6 items from 2013
James Franco seems to be everywhere on the IMDb (and on the world's screens) in 2013 Unlike the very unlucky Warner Bros., which has had no less than five box-office bombs so far this year (click on the link for more information), James Franco has been having a fantastic year so far, as he has been involved in some capacity or other in a number of widely debated films, among them two box-office successes, targeted to families of various shapes, fetishes, and entertainment orientations. (Pictured above: Franco with co-star Mila Kunis in Sam Raimi's Oz the Great and Powerful.) Directed by the Spider-Man movies' Sam Raimi, the fantasy Oz, in which Franco plays the man who becomes The Wizard of Oz, took the no. 1 spot at the worldwide box office last weekend and managed to do it again at the domestic box office this weekend, March 15-17. Also this weekend, Harmony Korine »
- Andre Soares
Say the words “Oz the Great and Powerful” out loud and I promise you’ll smile. They conjure up so many wonderful, wizardly things: Judy Garland in pigtails (before that horrible tightness set in); Ray Bolger pointing at his straw head; Bert Lahr’s juddery fisticuffs; the madly cheerful munchkins; “Toto, too”; and, if you’re old enough, the once-a-year Thanksgiving television showing that spurred so many Americans to shell out finally for color sets. Make sure to say those words before you see Disney’s Oz the Great and Powerful, which will surely wipe the smile off your face.No, the movie is not a desecration — there wasn’t enough left for Disney to desecrate after the Warner Bros. legal team got through threatening copyright infringement. (L. Frank Baum’s Oz books are in the public domain; the 1939 Garland musical isn’t.) But aside from a trio of witches »
- David Edelstein
"It's a twister, it's a twister!"
So exclaims farmhand Zeke (Bert Lahr) during the first act of "The Wizard of Oz," describing the incoming tornado that will yank young Dorothy Gale's house from its very foundations and whisk it away to the magical land of Oz, where it would prove to be the inadvertent lethal weapon in dispatching with the Wicked Witch of the East.
We all know Oz is real, but the whole tornado thing is a little far-fetched. What kind of a twister would it take to send an entire house into the wild blue yonder? Or, more importantly, what kind of twister would it take to send your house to Oz?
To find out if your own home is susceptible to the sudden transportation powers of Mother Nature, click on the image below to head on over to Movoto, where you can enter the square footage and »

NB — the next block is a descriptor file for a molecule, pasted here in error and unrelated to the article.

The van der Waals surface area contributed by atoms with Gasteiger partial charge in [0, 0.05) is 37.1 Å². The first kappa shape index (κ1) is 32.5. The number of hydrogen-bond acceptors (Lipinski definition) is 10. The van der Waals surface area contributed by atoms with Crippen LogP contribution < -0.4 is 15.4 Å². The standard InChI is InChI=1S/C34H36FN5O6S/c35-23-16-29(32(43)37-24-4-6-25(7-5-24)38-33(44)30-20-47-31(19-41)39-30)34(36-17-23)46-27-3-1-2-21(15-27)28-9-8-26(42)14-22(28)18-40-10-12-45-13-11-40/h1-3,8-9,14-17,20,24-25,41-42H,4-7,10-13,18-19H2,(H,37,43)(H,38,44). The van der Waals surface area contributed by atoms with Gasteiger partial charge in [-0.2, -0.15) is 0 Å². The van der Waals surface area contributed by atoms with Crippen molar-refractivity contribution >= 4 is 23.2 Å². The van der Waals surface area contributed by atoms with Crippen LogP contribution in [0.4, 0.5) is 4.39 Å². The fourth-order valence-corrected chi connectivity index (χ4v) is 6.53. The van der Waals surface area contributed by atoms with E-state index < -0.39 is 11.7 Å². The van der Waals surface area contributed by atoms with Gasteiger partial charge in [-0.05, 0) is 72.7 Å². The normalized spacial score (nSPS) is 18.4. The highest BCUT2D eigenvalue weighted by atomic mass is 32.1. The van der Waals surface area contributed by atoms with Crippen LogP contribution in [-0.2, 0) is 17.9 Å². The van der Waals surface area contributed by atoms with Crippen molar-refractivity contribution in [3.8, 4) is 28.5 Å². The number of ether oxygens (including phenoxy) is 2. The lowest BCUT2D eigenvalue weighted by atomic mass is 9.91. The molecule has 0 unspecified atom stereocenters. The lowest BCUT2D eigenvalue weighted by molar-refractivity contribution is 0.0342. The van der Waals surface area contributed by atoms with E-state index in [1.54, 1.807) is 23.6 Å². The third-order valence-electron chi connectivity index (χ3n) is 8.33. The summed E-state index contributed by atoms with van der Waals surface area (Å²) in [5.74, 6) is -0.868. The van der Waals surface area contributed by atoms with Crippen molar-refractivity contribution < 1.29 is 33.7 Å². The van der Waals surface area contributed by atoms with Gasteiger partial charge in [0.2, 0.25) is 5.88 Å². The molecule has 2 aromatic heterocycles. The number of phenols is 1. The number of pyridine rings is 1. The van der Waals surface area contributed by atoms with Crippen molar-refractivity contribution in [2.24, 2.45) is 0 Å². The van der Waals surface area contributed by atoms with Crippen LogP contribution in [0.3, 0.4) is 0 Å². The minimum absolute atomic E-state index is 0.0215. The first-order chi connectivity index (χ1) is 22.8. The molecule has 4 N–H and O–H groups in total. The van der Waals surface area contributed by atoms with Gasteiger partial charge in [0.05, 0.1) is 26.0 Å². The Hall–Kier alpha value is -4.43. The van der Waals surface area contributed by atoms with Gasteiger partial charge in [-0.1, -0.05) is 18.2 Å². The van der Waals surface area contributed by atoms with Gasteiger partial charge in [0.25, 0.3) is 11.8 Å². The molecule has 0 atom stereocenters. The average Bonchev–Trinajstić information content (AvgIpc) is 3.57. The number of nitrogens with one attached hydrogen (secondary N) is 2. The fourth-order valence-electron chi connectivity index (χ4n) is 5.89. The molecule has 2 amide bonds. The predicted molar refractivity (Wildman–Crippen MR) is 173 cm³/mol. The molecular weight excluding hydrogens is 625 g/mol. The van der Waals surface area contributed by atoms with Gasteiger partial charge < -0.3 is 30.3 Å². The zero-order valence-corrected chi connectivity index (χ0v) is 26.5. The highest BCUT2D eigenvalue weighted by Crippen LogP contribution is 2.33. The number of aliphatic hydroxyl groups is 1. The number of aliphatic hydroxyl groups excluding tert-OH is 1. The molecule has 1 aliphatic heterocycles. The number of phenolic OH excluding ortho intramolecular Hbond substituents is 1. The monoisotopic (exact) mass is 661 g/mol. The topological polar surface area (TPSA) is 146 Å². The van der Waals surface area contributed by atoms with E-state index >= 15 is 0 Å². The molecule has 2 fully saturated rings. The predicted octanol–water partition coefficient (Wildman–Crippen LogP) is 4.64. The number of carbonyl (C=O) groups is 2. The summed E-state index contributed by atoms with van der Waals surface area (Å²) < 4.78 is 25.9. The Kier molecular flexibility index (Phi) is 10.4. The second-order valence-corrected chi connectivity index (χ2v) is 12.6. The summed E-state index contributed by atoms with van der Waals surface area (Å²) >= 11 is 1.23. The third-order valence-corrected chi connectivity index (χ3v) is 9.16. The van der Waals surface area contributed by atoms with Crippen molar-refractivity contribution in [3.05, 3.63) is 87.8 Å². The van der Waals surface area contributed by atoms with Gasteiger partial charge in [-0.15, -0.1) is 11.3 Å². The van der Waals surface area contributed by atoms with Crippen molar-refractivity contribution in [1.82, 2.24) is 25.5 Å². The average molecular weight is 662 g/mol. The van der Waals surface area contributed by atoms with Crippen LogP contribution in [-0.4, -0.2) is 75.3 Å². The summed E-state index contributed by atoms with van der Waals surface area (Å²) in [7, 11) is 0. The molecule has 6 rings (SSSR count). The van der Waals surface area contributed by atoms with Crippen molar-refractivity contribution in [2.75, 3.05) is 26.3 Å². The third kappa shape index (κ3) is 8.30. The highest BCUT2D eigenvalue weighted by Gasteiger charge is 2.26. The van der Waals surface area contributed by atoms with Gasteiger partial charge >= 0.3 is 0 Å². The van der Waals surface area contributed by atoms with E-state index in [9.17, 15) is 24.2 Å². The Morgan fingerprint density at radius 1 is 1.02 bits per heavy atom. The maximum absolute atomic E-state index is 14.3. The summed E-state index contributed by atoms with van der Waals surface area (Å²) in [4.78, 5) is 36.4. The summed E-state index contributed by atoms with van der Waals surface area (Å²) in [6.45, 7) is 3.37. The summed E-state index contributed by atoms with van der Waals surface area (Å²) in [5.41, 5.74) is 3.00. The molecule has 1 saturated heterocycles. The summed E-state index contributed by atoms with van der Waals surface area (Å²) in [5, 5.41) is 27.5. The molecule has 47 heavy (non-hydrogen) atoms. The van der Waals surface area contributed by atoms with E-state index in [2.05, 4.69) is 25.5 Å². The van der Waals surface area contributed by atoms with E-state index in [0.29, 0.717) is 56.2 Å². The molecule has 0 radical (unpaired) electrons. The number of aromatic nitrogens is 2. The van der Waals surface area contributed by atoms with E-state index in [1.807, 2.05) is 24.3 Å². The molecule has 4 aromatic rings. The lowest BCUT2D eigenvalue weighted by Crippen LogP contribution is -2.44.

- NextMovie Staff
Movie: The Wizard of Oz Release Year: 1939 Studio: MGM Director: Victor Fleming, George Cukor (uncredited), Mervyn LeRoy (uncredited), Norman Taurog (uncredited) and King Vidor (uncredited director of the Kansas scenes) Starring: Judy Garland as Dorothy, Frank Morgan as Professor Marvel, The Wizard of Oz, The Gatekeeper, The Carriage Driver and The Guard, Ray Bolger as 'Hunk' and The Scarecrow, Bert Lahr as 'Zeke' and The Cowardly Lion, Jack Haley as 'Hickory' and The Tin Man, Billie Burke as Glinda, Margaret Hamilton as Miss Gulch and The Wicked Witch of the West, Charley Grapewin as Uncle Henry, Pat Walshe as Nikko, Clara Blandick as Auntie Em, Terry as Toto and The Singer Midgets as The Munchkins Cinematographer: Harold Rosson (Singin' in the Rain, The Asphalt Jungle) Note: Today's entry is running as a contribution to Nathaniel's "Hit Me With Your Best Shot" series at TheFilmExperience where several others have »
- Brad Brevet
This story first appeared in the Feb. 15 issue of The Hollywood Reporter magazine. Does someone in Hollywood have the courage to buy the Cowardly Lion? Memorabilia collector James Comisar is searching for an industry benefactor to help save one of Bert Lahr's original costumes from 1939's The Wizard of Oz. Comisar is selling the furry outfit -- acquired in 1991 from a salvage dealer who found it covered in dirt and mouse droppings in an abandoned MGM building -- to fund a TV history museum in Phoenix. Experts consider it the more historically important of the two surviving Lion costumes because
- Andy Lewis
Of Dick Van Dyke's many talents, the most remarkable may be the moment you think about him, you smile.
The affable actor, singer and dancer has that effect on audiences. His colleagues think highly of him, too. They're bestowing upon him the Life Achievement Award at the 19th Annual Screen Actors Guild Awards, airing live on TNT and TBS Sunday, Jan. 27.
Although his former co-star Mary Tyler Moore took this honor last year, Van Dyke says, "It never occurred to me I might be next. It was a total surprise to me. I found out a couple of months ago. They told me, and I just couldn't believe it. It was another surprise in a career of surprises."
Few people realize that Van Dyke, 87, started with Walter Cronkite. Van Dyke wouldn't come right out and say he was proud of his career, which continues with his singing quartet, The Vantastix. »
6 items from 2013
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